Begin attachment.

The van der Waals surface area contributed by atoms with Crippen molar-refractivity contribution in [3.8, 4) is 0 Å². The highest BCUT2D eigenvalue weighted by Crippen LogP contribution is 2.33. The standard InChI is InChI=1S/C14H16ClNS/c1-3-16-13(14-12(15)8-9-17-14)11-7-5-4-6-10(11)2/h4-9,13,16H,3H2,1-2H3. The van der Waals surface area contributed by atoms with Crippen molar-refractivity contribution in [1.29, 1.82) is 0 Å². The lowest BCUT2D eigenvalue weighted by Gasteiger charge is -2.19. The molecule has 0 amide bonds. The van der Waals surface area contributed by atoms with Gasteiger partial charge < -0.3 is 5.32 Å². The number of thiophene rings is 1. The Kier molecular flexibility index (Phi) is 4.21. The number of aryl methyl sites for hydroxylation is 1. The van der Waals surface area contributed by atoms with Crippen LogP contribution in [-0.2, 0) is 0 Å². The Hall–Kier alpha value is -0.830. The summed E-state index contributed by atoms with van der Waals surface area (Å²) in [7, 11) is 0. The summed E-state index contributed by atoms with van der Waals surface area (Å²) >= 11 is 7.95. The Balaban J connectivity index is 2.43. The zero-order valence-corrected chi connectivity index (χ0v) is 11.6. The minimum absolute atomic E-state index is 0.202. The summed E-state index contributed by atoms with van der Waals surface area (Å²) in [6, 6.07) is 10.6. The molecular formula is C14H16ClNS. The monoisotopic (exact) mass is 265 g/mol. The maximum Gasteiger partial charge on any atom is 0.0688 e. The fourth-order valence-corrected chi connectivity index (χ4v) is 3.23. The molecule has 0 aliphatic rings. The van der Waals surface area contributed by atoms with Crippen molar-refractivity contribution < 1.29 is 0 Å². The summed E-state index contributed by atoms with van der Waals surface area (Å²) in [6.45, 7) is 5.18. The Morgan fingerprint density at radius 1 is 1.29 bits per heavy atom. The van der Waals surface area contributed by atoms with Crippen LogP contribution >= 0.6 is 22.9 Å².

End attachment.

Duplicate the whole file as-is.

The van der Waals surface area contributed by atoms with Crippen molar-refractivity contribution in [3.8, 4) is 0 Å². The highest BCUT2D eigenvalue weighted by Crippen LogP contribution is 2.33. The standard InChI is InChI=1S/C14H16ClNS/c1-3-16-13(14-12(15)8-9-17-14)11-7-5-4-6-10(11)2/h4-9,13,16H,3H2,1-2H3. The van der Waals surface area contributed by atoms with Crippen molar-refractivity contribution in [1.29, 1.82) is 0 Å². The lowest BCUT2D eigenvalue weighted by Gasteiger charge is -2.19. The molecule has 0 amide bonds. The van der Waals surface area contributed by atoms with Gasteiger partial charge < -0.3 is 5.32 Å². The number of thiophene rings is 1. The Kier molecular flexibility index (Phi) is 4.21. The number of aryl methyl sites for hydroxylation is 1. The van der Waals surface area contributed by atoms with Crippen LogP contribution in [-0.2, 0) is 0 Å². The Hall–Kier alpha value is -0.830. The summed E-state index contributed by atoms with van der Waals surface area (Å²) in [7, 11) is 0. The summed E-state index contributed by atoms with van der Waals surface area (Å²) >= 11 is 7.95. The Balaban J connectivity index is 2.43. The zero-order valence-corrected chi connectivity index (χ0v) is 11.6. The minimum absolute atomic E-state index is 0.202. The summed E-state index contributed by atoms with van der Waals surface area (Å²) in [6, 6.07) is 10.6. The molecular formula is C14H16ClNS. The monoisotopic (exact) mass is 265 g/mol. The maximum Gasteiger partial charge on any atom is 0.0688 e. The fourth-order valence-corrected chi connectivity index (χ4v) is 3.23. The molecule has 0 aliphatic rings. The van der Waals surface area contributed by atoms with Crippen molar-refractivity contribution < 1.29 is 0 Å². The summed E-state index contributed by atoms with van der Waals surface area (Å²) in [6.45, 7) is 5.18. The Morgan fingerprint density at radius 1 is 1.29 bits per heavy atom. The van der Waals surface area contributed by atoms with Crippen LogP contribution >= 0.6 is 22.9 Å².